Sept. 6, 2018 -- White Plains, NY -- Westchester County District Attorney Anthony A. Scarpino, Jr. announced a new video series, “Why I Became a Prosecutor,” introducing some Westchester County Assistant District Attorneys. These prosecutors represent the people in the courtrooms of Westchester County from the village, town and municipal courts throughout the county to the Daronco Courthouse in White Plains and the New York State Court of Appeals. Their job is to advocate for justice on behalf of victims, whether they be individual victims of crime at any level or the taxpayers and voters of the county who may have been taken advantage of by public servants.

DA Scarpino said, “We are excited to introduce our dedicated Assistant District Attorneys to the residents of Westchester through this video series. I am proud of the work each of them do and how they bring their valuable life experiences, education and commitment to justice to our office and to the courts every day. In these videos, their passion for justice comes through. As several of the interviewees will tell you, they believe being a prosecutor is where they get to “do the right thing every day” and advocate for the victims they serve.”

Video Series
In each video interview of the “Why I Became a Prosecutor” series, you will hear from Assistant District Attorneys (also called prosecutors) of varied levels of experience, from a wide array of cultural backgrounds, and whose life experiences have contributed to their commitment to public service and prosecuting crime. Each one represents a different division, branch or bureau of the District Attorney’s Office.

The DA’s Office
With over 115 prosecutors of a total staff of over 200, DA Anthony Scarpino leads the largest district attorney’s office north of New York City. In addition to the main office in the Richard J. Daronco Westchester County Courthouse in White Plains, the District Attorney’s Office has eight local criminal court bureaus and branches serving the county in Yonkers, Mount Vernon, Greenburgh, White Plains, New Rochelle, Yorktown, Northern Westchester (located in Mount Kisco) and Rye.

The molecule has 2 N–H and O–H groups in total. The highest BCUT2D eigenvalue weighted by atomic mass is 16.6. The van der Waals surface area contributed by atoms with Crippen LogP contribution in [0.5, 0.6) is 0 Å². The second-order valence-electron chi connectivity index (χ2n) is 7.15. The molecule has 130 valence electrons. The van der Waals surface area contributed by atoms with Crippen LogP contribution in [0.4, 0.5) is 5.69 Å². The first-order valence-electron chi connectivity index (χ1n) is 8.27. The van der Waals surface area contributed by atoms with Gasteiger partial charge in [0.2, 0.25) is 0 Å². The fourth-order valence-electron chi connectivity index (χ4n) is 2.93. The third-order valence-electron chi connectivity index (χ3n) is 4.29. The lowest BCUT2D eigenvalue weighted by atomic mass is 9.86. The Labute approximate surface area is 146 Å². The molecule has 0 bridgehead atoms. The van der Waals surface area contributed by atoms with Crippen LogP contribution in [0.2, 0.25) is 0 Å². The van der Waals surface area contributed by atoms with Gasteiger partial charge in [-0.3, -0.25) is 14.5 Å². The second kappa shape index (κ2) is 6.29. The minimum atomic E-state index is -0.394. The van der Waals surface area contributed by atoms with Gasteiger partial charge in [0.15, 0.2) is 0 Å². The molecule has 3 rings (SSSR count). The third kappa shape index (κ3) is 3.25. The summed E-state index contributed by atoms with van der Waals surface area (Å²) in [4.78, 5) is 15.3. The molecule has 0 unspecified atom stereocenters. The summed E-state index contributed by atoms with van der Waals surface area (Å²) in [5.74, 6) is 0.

See the first two videos today. These and future videos can be accessed through this Web site or on our Westchester District Attorney YouTube Channel. New videos will be posted periodically over the next few months. Follow us on Facebook or Twitter @WestchesterDA, or register for our monthly e-newsletter through our website home page for the latest news from the DA’s Office (WCDA).

Meet our ADAs

  • Meet Assistant District Attorney Shameika Mathurin, White Plains Branch Chief of the Westchester County District Attorney's Office. With 12 years serving as a prosecutor, ADA Mathurin has had a wide breadth of experience which she now brings to her leadership role as Branch Chief.
  • Meet Assistant District Adrian Murphy of the Investigations Division Identity Theft Unit of the Westchester County District Attorney's Office. ADA Murphy joined the DA's Office three years ago and is on the cutting edge of prosecuting identity theft.
  • Meet Assistant District Attorney Michelle Lopez, Chief of the Sex Crimes Bureau of the Westchester County District Attorney's Office. ADA Lopez has served as an advocate for victims and a role model in the community for more than 20 years.
  • Meet Assistant District Attorney Joyce Miller, Deputy Bureau Chief of the Domestic Violence and Child Abuse Bureaus of the Special Prosecutions Division of the Westchester County District Attorney's Office. ADA Miller has served as a prosecutor with the DA's Office for 12 years.
  • Meet Assistant District Attorney Raffaelina Gianfrancesco of the Appeals and Special Litigation Division of the Westchester County District Attorney's Office. ADA Gianfrancesco is a seasoned prosecutor who has been with the DA's Office for 10 years.